December 25, 2008

American Euros

One of my family's traditions is receiving chocolate coins in our stockings on Christmas morning. They're wrapped in shiny foil of an appropriate color (usually gold or silver), and made of a lousy quality milk chocolate.

This year we got chocolate Euro coins; €2, €1, and €0.50. Now, real Euro coins all have the same design on the front, but different designs for each country on the back. (wikipedia) The chocolate makers decided to put just one image on the back of each of their three chocolate coins. Since they were selling in North America, they picked national designs from the real euros which happened to (vaguely) resemble US symbols: Austria's €1 portrait of Mozart (looks like George Washington), Germany's €2 or €1 eagle (looks like the eagle on the Seal of the US President), and Italy's €2 portrait of Dante Alighieri by Raphael (looks a bit like a native American wearing a feather headdress).

I suppose if they ever make Canadian edition chocolate Euros, one of them will feature Finland's €1 coin.

December 03, 2008

Reading List

The Republic, by Plato. I ran across an English translation of this book, originally written in Greek around 380BCE, and decided to read it out of curiosity. The translation was done in the UK on or before 1852 (when the first edition was published), and my copy was printed in 1943 (the 40th printing). I've noticed "shew" where we would write "show", but no other differences in spelling.

The Republic takes the form of a dialog between Socrates, Plato's mentor, and a small group of friends. Mostly it's Socrates leading his audience through his arguments, and occasionally fielding a question or counter-argument. He expounds upon the nature of justice, forms of government, how to live one's life, and the nature of philosophy (what we would call science, I think).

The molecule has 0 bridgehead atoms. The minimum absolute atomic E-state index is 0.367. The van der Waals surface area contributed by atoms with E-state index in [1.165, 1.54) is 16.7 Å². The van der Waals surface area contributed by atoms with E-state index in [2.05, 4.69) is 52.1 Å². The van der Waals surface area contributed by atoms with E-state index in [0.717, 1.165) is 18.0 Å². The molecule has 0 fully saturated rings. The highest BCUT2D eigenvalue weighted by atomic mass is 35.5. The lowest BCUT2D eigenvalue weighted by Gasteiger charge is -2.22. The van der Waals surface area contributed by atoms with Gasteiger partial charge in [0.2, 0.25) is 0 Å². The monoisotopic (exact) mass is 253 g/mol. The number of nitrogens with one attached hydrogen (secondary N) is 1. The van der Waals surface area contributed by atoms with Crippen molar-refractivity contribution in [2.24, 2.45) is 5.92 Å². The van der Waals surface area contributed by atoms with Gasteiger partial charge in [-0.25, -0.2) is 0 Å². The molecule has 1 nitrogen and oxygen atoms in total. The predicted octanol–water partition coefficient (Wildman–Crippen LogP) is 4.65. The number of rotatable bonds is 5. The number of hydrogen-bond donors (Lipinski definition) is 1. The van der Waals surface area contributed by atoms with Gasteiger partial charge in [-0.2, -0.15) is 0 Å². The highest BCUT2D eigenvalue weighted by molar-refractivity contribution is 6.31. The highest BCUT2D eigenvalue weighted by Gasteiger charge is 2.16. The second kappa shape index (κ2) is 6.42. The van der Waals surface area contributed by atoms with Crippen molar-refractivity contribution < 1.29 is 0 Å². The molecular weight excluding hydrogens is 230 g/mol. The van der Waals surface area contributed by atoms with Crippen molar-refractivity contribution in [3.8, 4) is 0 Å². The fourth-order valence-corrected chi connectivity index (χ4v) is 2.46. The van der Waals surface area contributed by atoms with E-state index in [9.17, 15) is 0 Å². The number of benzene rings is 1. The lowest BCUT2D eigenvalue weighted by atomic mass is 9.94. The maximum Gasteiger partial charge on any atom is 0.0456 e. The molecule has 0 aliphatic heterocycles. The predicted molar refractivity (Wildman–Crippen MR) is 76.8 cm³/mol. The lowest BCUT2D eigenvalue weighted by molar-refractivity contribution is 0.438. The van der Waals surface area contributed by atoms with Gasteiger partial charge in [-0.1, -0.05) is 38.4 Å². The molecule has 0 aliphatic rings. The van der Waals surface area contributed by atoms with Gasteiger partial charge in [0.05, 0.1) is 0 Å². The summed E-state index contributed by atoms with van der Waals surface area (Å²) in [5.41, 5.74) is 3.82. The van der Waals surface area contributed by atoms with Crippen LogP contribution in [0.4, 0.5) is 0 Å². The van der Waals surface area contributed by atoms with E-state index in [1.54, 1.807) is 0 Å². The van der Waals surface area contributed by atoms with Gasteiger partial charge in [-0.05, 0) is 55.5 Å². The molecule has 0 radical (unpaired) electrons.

I'm fairly certain I wouldn't have appreciated this book if I had read it when I was a teenager. (The subject matter is a bit dry, after all.) Observing the logic and forms of argument used by Plato is enlightening. There's a great deal to be learned about the art of persuasion.

I'm only partway through, so I may have more to say about The Republic later.

A little while ago I read "The Peolponnesian War", by Donald Kagan (2003), which puts The Republic in context. Athens and Sparta were in the long-running conflict from before Plato was born. In 404, when Plato was about 23 (the year of his birth is slightly uncertain), Sparta won and imposed a dictatorship on Athens, which is remembered mostly for executing or exiling many popular leaders. It was overthrown in late 403 by an exiled general who returned with allies. During the following times of turmoil and recovery, Socrates was put to death for "corrupting the minds of the youth of Athens" (399BCE). The Republic was written sometime around 380BCE, during Plato's 40s.